India Through 10 Books – My List

Read this post very recently by my blogging friend – The Greedy Reader. It was done long back in 2013 and here we are in 2016. Though it was a very old one, I had enjoyed it so much that I had to do a post myself to bring back memories of few decades and condense into a post. Let me start the list of books/author’s that introduced me to India. I am only talking about the books I read in English (some of them were translations). I will go in the sequence of my discovery of those books, not necessarily the same order as they were published. It was really difficult to get the list down to 10.

  1. Parineeta, Devadas , Final Question and many more by Sarat Chandra Chattopadhyay: Tagore might have won the Nobel Prize, but it was Sarat Chandra’s novels that I was first introduced to. Malathi Chandoor, the telugu novelist has introduced his books to us through her monthly reviews. I do not remember which one she reviewed but then that was enough for me to start on the voyage. There was a collection of the translations in a neighbour’s house. Life in Bengal, the river Ganga and Padma being an integral part of the story, the well etched heroines were some of the factors that fascinated me.
  2. Gora, Fireflies, Ghare Bhaire and many by Rabindranath Tagore: Our library had an overflowing collection of Tagore books. Gitanjali was the first one I read by this author and to say I was fascinated is an understatement. I have captured my feelings reading this book here. Getting to his novels, Gora and Ghare Bhaire introduced Bengal during the independence struggle. Though there were many similarities with Sarat Chandra’s books, but there was also a social element to Tagore’s books.
  3. Volga Se Ganga Tak by Rahul Sankrutyayan: The title of the book intrigued me into reading this book. Growing up in the 80’s with heavy Soviet influence, and having reading every issue of Sputnik, Volga was not an unknown to me. Added to the fact that we had a wonderful  teacher who made us love our Hindi poems with the energy and the feel he put into reciting those. Tried reading in Hindi but could not get past couple of pages. Then I took the English translation and loved the stories. Part fictional and part historical the stories were based on the theory of Aryan migration from the central Europe to India. One of the many books that took me back to the days of yore.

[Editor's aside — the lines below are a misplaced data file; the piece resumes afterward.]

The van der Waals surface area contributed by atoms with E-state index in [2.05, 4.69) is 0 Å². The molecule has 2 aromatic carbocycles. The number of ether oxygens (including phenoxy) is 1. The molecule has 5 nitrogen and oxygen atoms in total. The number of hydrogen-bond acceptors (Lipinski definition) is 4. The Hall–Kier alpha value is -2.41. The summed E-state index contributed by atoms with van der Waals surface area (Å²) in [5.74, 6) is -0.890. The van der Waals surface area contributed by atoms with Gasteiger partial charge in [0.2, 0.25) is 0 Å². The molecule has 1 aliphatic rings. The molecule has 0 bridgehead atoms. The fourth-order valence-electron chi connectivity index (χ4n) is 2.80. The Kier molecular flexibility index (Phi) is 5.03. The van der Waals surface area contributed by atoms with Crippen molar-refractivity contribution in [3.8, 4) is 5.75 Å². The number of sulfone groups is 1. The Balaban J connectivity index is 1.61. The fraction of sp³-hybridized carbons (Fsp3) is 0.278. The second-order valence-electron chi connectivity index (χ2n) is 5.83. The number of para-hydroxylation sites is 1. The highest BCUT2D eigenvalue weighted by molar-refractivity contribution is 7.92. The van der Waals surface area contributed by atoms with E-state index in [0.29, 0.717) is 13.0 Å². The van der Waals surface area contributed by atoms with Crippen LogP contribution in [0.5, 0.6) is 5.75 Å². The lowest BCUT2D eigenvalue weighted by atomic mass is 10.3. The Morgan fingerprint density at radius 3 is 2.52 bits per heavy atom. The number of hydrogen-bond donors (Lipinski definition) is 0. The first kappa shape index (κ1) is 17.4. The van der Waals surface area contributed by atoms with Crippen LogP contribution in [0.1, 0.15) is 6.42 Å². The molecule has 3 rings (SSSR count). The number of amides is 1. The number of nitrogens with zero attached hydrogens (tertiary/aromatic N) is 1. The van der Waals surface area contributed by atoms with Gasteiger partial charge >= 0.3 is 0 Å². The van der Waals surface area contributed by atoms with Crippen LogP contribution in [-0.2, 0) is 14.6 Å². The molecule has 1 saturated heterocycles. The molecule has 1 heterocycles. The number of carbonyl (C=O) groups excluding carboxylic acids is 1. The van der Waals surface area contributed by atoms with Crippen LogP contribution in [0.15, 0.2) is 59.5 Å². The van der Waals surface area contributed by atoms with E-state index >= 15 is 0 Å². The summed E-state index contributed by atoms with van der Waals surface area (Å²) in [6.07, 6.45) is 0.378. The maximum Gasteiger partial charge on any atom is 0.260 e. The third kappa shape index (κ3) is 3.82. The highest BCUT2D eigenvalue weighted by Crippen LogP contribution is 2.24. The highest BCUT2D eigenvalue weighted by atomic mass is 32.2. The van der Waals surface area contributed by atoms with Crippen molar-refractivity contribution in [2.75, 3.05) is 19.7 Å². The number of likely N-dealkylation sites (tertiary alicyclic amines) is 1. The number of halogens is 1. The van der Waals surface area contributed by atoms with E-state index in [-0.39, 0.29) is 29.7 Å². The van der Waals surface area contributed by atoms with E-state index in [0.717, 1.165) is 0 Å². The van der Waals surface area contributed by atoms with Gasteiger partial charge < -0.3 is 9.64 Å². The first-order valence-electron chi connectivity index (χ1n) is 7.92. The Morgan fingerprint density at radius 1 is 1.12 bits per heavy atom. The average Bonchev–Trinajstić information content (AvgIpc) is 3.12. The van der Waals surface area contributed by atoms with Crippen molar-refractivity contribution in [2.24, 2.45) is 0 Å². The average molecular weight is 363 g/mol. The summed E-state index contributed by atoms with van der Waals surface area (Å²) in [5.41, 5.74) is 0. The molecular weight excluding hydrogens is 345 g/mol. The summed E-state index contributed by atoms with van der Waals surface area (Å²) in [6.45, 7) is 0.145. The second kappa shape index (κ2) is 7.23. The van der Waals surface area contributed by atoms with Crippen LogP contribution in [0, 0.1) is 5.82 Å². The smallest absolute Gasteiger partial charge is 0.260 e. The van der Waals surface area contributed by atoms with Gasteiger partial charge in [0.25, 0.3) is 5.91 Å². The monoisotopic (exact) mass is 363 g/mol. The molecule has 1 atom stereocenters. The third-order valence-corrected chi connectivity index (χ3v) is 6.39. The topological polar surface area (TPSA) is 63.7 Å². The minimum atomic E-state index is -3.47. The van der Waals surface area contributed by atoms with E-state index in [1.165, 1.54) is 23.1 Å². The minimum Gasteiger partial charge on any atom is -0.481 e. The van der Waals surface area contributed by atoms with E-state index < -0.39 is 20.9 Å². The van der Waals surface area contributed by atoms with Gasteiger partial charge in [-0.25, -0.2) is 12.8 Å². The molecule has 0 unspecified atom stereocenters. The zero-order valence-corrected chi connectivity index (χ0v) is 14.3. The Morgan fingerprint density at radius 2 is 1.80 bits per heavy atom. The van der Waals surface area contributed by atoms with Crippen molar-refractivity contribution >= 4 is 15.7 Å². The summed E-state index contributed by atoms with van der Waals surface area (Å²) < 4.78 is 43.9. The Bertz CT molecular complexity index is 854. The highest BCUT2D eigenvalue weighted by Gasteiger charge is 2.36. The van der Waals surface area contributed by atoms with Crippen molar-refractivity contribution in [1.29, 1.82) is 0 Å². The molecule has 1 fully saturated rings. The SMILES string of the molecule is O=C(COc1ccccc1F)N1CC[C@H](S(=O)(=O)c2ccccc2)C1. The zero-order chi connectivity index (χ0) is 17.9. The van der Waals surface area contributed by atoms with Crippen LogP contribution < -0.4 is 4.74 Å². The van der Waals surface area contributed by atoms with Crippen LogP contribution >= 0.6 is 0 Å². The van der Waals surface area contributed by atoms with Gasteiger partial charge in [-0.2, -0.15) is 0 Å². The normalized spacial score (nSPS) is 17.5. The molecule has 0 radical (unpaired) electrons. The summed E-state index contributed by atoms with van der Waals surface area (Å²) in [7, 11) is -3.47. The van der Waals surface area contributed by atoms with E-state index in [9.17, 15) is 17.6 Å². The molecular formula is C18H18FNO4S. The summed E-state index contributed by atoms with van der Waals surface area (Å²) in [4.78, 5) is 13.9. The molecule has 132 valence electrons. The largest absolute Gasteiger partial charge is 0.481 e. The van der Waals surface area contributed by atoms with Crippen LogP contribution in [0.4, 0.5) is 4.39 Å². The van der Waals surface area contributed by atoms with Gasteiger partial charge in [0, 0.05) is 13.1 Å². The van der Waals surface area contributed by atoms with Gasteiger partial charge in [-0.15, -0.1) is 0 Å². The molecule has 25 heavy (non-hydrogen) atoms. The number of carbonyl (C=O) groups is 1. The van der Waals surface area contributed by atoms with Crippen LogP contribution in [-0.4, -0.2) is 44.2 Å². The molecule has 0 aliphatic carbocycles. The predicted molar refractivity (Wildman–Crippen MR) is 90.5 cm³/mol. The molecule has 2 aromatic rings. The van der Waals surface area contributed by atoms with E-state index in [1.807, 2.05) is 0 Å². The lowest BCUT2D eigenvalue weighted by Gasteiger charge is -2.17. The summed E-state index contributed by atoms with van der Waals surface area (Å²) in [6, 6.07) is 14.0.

4. The wonder that was India by AL Basham: I loved the title and started reading the book. Extremely comprehensive which gives a bird’s eye view India through the ages. It is on a heavy side and cannot be read through like a novel especially with the language being the Independence era style. It is a good introduction of India through the ages. The social structure of the society which was through the eyes of an Englishman. I did not find anything equally good by an Indian author that is as entertaining as this one. Guha’s  – India After Gandhi comes close but it is more of a political history. If you know of one, please do recommend.
  5. All books of RK Narayan: All lovers of RK Narayan’s Swami should visit the small town of Agumbe and see the 100 year old house where the TV Series Swami was shot. The streets of the town still have the old world charm that RK introduced us to. Every day life of a small kid growing up in the post Independence era and the small morals that were taught through them make a good time read even now.
  6. A History of South India by KA Nilakanta Sastry: Slightly difficult to read because of the language but an interesting one. This was my first detailed introduction to the Cholas, the Pandyas, the Vijayanagar dynasty, the Bahami sultans and the kingdoms of yore. It started on my quest to read more and more about South Indian kingdoms specifically. Though I had to labor to finish this book, it finds a mention here because of the succinct introduction and raised my curiosity.
  7. Ruskin Bond – Trees grew in Dehra, The blue umbrella and many more: I do not know why I did not pick up Bond early on. Once I  did there was no turning back. I got the omnibus collection and read from start to finish in couple of days. Lovely account of life in lower Himalayas.
  8. River Dog – A journey down the Brahmaputra by Mark Shand: I am fascinated by rivers especially the mighty Brahmaputra. A colleague from Assam introduced me to this book about the account of tracing the  river Brahmaputra. The original plan was to trace the whole route from Tibet through India and Bangladesh, but then could not get permissions to explore the Chinese side. So it is only the India and Bangladesh parts of the river that is traversed. Amazing read.
  9. India after Gandhi by Rama Chandra Guha: Independence, acquisition of the Indian states, the Kashmir controversy, the Indo Pak wars, the Sino Indian conflict, the North East issues – this book has touched on the origin and the history on all these topics. Gives a better understanding of the current affairs and the seeds of dissent. Read this to understand more about what is going on currently.
  10. The Lost River: On the trail of Saraswati by Michael Danino : Indus Valley Civilization – the ascent and decline and how it was intertwined by the rivers especially the mythical river Saraswati. Anyone who is a history buff will love this book, though one need be one to read the book. Interesting facts, well presented.
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